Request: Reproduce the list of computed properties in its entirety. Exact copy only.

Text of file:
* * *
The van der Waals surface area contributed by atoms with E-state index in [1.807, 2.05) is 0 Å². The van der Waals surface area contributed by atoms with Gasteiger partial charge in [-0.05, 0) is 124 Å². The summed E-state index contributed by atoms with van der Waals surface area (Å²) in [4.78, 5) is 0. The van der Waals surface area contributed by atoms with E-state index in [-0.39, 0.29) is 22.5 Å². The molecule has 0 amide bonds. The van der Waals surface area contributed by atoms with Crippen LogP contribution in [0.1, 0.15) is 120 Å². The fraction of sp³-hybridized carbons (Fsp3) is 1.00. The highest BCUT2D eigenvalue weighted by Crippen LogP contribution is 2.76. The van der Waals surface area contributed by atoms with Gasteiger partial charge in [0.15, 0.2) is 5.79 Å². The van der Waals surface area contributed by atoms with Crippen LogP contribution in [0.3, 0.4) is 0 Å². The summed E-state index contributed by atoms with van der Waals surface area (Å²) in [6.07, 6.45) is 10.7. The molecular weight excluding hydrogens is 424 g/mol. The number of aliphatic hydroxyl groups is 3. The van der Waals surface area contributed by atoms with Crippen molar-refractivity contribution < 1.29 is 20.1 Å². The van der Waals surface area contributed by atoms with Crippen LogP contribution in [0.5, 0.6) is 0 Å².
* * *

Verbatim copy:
The van der Waals surface area contributed by atoms with E-state index in [1.807, 2.05) is 0 Å². The van der Waals surface area contributed by atoms with Gasteiger partial charge in [-0.05, 0) is 124 Å². The summed E-state index contributed by atoms with van der Waals surface area (Å²) in [4.78, 5) is 0. The van der Waals surface area contributed by atoms with E-state index in [-0.39, 0.29) is 22.5 Å². The molecule has 0 amide bonds. The van der Waals surface area contributed by atoms with Crippen LogP contribution in [0.1, 0.15) is 120 Å². The fraction of sp³-hybridized carbons (Fsp3) is 1.00. The highest BCUT2D eigenvalue weighted by Crippen LogP contribution is 2.76. The van der Waals surface area contributed by atoms with Gasteiger partial charge in [0.15, 0.2) is 5.79 Å². The van der Waals surface area contributed by atoms with Crippen LogP contribution in [0.3, 0.4) is 0 Å². The summed E-state index contributed by atoms with van der Waals surface area (Å²) in [6.07, 6.45) is 10.7. The molecular weight excluding hydrogens is 424 g/mol. The number of aliphatic hydroxyl groups is 3. The van der Waals surface area contributed by atoms with Crippen molar-refractivity contribution < 1.29 is 20.1 Å². The van der Waals surface area contributed by atoms with Crippen LogP contribution in [0.5, 0.6) is 0 Å².